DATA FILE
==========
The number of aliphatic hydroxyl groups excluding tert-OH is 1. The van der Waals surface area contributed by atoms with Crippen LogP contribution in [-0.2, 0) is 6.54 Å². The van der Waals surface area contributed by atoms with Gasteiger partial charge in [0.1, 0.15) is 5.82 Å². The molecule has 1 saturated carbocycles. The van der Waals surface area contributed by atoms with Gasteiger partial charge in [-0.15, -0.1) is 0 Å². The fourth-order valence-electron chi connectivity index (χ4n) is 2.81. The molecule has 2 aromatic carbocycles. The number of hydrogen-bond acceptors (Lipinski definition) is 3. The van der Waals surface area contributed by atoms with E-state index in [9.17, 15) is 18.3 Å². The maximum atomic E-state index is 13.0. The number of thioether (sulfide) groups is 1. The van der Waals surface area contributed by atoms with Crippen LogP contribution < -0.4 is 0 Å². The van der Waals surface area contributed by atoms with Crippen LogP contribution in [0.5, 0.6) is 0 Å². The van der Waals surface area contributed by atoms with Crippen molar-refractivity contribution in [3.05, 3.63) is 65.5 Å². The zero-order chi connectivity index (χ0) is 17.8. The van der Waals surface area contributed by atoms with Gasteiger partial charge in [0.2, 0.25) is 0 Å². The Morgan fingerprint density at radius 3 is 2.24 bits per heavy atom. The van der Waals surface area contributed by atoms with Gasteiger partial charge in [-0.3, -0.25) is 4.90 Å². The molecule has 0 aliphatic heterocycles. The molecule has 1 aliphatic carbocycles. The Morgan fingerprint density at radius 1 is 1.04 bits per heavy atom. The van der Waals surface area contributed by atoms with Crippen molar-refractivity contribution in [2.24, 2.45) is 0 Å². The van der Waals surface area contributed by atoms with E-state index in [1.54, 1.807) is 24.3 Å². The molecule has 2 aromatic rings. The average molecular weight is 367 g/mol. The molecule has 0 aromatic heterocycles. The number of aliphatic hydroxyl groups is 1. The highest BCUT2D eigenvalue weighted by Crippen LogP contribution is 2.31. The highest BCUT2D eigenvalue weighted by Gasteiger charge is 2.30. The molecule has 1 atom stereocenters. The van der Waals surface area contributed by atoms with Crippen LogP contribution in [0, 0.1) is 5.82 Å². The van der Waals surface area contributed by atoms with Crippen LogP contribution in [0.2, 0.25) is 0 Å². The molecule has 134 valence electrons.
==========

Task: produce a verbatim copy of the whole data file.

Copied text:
The number of aliphatic hydroxyl groups excluding tert-OH is 1. The van der Waals surface area contributed by atoms with Crippen LogP contribution in [-0.2, 0) is 6.54 Å². The van der Waals surface area contributed by atoms with Gasteiger partial charge in [0.1, 0.15) is 5.82 Å². The molecule has 1 saturated carbocycles. The van der Waals surface area contributed by atoms with Gasteiger partial charge in [-0.15, -0.1) is 0 Å². The fourth-order valence-electron chi connectivity index (χ4n) is 2.81. The molecule has 2 aromatic carbocycles. The number of hydrogen-bond acceptors (Lipinski definition) is 3. The van der Waals surface area contributed by atoms with E-state index in [9.17, 15) is 18.3 Å². The maximum atomic E-state index is 13.0. The number of thioether (sulfide) groups is 1. The van der Waals surface area contributed by atoms with Crippen LogP contribution < -0.4 is 0 Å². The van der Waals surface area contributed by atoms with Crippen LogP contribution in [0.5, 0.6) is 0 Å². The van der Waals surface area contributed by atoms with Crippen molar-refractivity contribution in [3.05, 3.63) is 65.5 Å². The zero-order chi connectivity index (χ0) is 17.8. The van der Waals surface area contributed by atoms with Gasteiger partial charge in [0.2, 0.25) is 0 Å². The Morgan fingerprint density at radius 3 is 2.24 bits per heavy atom. The van der Waals surface area contributed by atoms with Gasteiger partial charge in [-0.3, -0.25) is 4.90 Å². The molecule has 0 aliphatic heterocycles. The molecule has 1 aliphatic carbocycles. The Morgan fingerprint density at radius 1 is 1.04 bits per heavy atom. The van der Waals surface area contributed by atoms with Crippen molar-refractivity contribution in [2.24, 2.45) is 0 Å². The van der Waals surface area contributed by atoms with E-state index in [1.54, 1.807) is 24.3 Å². The molecule has 2 aromatic rings. The average molecular weight is 367 g/mol. The molecule has 0 aromatic heterocycles. The number of aliphatic hydroxyl groups is 1. The highest BCUT2D eigenvalue weighted by Crippen LogP contribution is 2.31. The highest BCUT2D eigenvalue weighted by Gasteiger charge is 2.30. The molecule has 1 atom stereocenters. The van der Waals surface area contributed by atoms with Crippen LogP contribution in [0, 0.1) is 5.82 Å². The van der Waals surface area contributed by atoms with Crippen LogP contribution in [0.2, 0.25) is 0 Å². The molecule has 134 valence electrons.